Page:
Flooding Thunderstorm Threat: DC to Raleigh

By , Senior Meteorologist
August 13, 2013; 11:14 AM ET
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Play video Weather across the Northeast is detailed in the above AccuWeather.com video.

Thunderstorms capable of producing flooding downpours and/or gusty winds are set to return to New England and the mid-Atlantic on Tuesday.

As of 12:30 p.m. EDT, this storm system has flooded roads and homes throughout Maryland, Pennsylvania, New Jersey and Delaware. Emergency managers in Ritchie County, W. Va., reported multiple water rescues and said a camper park has been isolated by flood water. Cloud rotations were spotted on radar as storms tore through Burlington County, N.J., downing trees in its path.

Flooding downpours will be the main concern in this entire corridor. Low-lying and poor drainage areas will be most susceptible to flooding.

There is a risk for gusty winds as well with the most intense thunderstorms, but it will be highest in the mid-Atlantic region. This includes Washington D.C., Richmond, Va. and Raleigh, N.C.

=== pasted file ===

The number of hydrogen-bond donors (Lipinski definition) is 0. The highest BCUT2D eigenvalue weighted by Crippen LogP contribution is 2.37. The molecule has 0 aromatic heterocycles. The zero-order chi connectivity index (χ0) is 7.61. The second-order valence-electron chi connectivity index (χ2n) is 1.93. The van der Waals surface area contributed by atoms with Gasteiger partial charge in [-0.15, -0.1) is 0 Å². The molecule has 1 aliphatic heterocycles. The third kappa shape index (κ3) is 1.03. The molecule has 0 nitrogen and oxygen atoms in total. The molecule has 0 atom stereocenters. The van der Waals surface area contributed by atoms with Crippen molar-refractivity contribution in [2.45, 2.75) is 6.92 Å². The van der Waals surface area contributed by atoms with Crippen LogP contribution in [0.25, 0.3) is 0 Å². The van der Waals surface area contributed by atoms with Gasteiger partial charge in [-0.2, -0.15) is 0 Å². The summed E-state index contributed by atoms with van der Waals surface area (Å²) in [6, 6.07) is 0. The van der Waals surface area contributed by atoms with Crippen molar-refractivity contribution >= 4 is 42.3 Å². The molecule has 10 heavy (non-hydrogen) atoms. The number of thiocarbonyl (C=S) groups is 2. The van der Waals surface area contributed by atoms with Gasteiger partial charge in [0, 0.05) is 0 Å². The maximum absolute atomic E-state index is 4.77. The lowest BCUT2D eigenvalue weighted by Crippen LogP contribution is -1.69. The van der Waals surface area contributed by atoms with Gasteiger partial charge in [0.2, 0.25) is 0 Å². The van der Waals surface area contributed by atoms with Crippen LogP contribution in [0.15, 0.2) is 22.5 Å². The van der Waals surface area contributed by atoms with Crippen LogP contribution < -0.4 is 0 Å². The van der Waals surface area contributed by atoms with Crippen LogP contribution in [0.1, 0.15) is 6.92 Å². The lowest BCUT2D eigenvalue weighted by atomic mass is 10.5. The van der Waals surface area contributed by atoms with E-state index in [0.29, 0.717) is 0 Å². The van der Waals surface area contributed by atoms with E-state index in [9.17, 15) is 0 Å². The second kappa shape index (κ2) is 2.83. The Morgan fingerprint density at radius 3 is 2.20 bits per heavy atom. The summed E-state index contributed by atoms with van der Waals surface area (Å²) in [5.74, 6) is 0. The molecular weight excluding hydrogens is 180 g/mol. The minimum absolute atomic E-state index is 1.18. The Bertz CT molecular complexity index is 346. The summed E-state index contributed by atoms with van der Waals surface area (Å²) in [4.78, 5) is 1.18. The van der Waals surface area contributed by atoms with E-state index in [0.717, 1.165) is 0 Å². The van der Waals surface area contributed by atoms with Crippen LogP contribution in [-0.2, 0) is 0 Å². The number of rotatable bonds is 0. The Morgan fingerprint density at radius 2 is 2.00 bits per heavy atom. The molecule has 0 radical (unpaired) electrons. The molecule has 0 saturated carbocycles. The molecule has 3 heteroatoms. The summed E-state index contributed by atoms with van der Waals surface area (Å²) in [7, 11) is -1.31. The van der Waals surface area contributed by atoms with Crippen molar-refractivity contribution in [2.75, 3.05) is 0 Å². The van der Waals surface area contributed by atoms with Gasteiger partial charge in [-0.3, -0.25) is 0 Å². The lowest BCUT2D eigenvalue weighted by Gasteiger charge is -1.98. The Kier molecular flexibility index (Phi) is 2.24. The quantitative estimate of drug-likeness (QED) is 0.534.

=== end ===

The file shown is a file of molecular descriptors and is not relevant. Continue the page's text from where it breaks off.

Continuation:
The threats will remain in these regions through Tuesday evening.

Drenching thunderstorms could also create hazards to motorists by reducing visibility and heightening the risk of vehicles hydroplaning at highway speeds.

Northeast Regional Radar
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While not every thunderstorm will trigger flooding or strong winds, all should prompt residents and visitors to move inside. Remember as soon as thunder is heard, you are close enough to get struck by lightning.

The culprit behind the drenching and gusty thunderstorms across New England and the mid-Atlantic on Tuesday is a cold front that will first drop through the Great Lakes on Monday.

In the wake of the front, drier and less humid air will pour across the Northeast for Wednesday and Thursday and once again suppress any summer heat that was attempting to surge northward.

Wednesday may actually feel cool to some in the St. Lawrence Valley and eastern Great Lakes where highs will be held to around 70 degrees.

The front, however, will struggle to make much more southward progress after reaching North Carolina, keeping the chance of thunderstorms in the forecast for Richmond and surrounding areas for the remainder of the week.


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